Rail workers have walked out on strike today (27 July) in the latest stage of a long-running dispute over pay, job security and working conditions.
Rail bosses have criticised the strike as “political campaigning,” while RMT general secretary Mick Lynch has insisted that strike action is “the only course open” to try and win a better offer for workers.
Why are rail workers going on strike?
The latest offer put forward by Network Rail amounted to a 4% increase in the first year, followed by a further possible 4% the following year, although this would be contingent on the RMT accepting all of Network Rail’s proposed changes to workers’ terms and conditions.
The RMT says it has yet to receive an offer on pay or guarantees on job losses from the train operating companies involved in the dispute.
The strike will mean that only around a fifth of rail services across the country run, with approximately half of the rail network shut down entirely.
Very few services will be running before 7:30am and after 6:30pm, and passengers have been urged to avoid travelling by train if possible.
Shadow transport minister Sam Tarry joined striking workers on the picket line at Euston Station in London, in defiance of Sir Keir Starmer’s orders to stay away.
He told ITV’s Good Morning Britain: “If we don’t make a stand today, people’s lives could be lost.
“Some of the lowest-paid workers are on strike today in the rail industry, safety critical workers, workers who make sure our railways get people to work and do so safely.
“It can’t be accepted anymore, that people just have to accept that inflation is out of control. The Government’s doing nothing on the cost-of-living crisis.”
Mr Tarry was formerly a political officer for the Transport Salaried Staffs’ Association (TSSA), another union which represents transport workers.
Grant Shapps accused on being ‘on strike’
As well as strike action across 14 train operating companies and Network Rail by RMT members, workers in the TSSA are also going on strike across the Avanti West Coast network.
Manuel Cortes, general secretary of the TSSA, told the PA news agency: “Our members in Avanti West Coast are out on strike because the deep cost-of-living crisis that the Tories have created is meaning that they’re losing purchasing power.
“Of course many of them have not had a pay increase not just this year, not just last year, but up to four years.
“So, clearly, like the rest of the country, they are feeling the pinch and it’s just getting to the point where it’s unbearable.”
He added that workers have had to take matters “into their own hands”, but that TSSA members – who are also striking on August 18 and 20 – did not take the decision likely.
“Our members are not known for their militancy… for many of them this is the first time they’ve taken part in a ballot for industrial action, never mind any kind of industrial action.
“But, like the rest of the country, they’re feeling the pinch of the deep cost-of-living crisis the Tories have created.”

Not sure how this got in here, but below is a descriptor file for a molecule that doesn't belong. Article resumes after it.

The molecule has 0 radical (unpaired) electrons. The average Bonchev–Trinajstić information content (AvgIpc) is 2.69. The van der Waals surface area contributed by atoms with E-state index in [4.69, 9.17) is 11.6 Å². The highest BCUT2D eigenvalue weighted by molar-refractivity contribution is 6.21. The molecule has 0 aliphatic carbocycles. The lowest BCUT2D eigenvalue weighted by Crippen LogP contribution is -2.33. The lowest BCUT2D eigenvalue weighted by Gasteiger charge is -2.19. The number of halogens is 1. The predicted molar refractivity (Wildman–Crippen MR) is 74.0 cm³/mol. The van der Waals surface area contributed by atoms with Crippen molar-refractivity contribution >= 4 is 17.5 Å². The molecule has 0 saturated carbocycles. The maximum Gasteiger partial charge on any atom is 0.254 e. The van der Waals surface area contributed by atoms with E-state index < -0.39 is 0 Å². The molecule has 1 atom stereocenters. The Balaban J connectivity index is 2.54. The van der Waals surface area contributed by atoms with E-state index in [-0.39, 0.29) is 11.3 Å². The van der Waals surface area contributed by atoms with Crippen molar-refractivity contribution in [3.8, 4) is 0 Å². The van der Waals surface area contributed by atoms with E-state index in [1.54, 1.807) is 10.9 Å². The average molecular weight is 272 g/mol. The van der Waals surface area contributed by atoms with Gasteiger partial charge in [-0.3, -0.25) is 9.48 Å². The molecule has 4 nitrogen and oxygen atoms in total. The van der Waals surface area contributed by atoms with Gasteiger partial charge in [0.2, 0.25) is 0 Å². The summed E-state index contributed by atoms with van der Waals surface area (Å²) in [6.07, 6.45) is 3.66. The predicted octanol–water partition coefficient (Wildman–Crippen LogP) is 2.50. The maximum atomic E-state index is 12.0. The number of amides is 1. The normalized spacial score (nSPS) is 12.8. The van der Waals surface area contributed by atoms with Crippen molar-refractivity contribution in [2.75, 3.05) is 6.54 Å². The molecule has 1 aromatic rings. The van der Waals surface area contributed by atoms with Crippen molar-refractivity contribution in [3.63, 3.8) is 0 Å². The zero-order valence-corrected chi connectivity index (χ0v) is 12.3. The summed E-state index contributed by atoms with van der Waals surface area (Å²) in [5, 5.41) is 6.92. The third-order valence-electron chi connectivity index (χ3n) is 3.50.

Mr Cortes also said Transport Secretary Grant Shapps “appears to have gone on strike himself,” as he has failed to involve himself in negotiations, despite train operating companies needing his approval for any deal they wish to propose.
Mr Shapps has defended reported plans to limit strike action through legislation, which unions have vowed to fight if implemented.
He said: “It is perfectly reasonable to withdraw your labour. You shouldn’t be able to ballot on one subject, as has happened here, and then widen the strike out to everything else, and then keep it going in a forever strike kind of fashion.”
What has Mick Lynch said about negotiations?
The RMT are calling for members of the public to show their support for striking workers by attending a picket line in their area, a full list of which is available on the RMT’s website.
Members of other trade unions, such as the CWU, Unison, PCS, NEU and more have attended picket lines in support of the RMT’s cause.
RMT general secretary Mick Lynch described Network Rail’s latest offer as a “paltry sum” which amounts to a real terms pay cut for workers.
He said: "We have made progress on compulsory redundancies. But Network Rail are still seeking to make our members poorer when we have won in some cases double what they are offering, with other rail operators.
"The train operating companies remain stubborn and are refusing to make any new offer which deals with job security and pay.
"Strike action is the only course open to us to make both the rail industry and government understand that this dispute will continue for as long as it takes, until we get a negotiated settlement.
"The public who will be inconvenienced by our strike action need to understand that it is the government’s shackling of Network Rail and the TOCs that means the rail network will be shut down for 24 hours.
He added: "We remain open for further talks."
Andrew Haines, Network Rail chief executive, accused the RMT leadership of being “hell-bent… on political campaigning” rather than finding a compromise.
He said: “I can only apologise for the impact this pointless strike will have on passengers.
“It is frustrating to yet again ask our passengers to change their plans and only make essential journeys.”
Steve Montgomery, Chair of the Rail Delivery Group, which represents the train operating companies, said he was “incredibly disappointed” by the decision by workers to strike.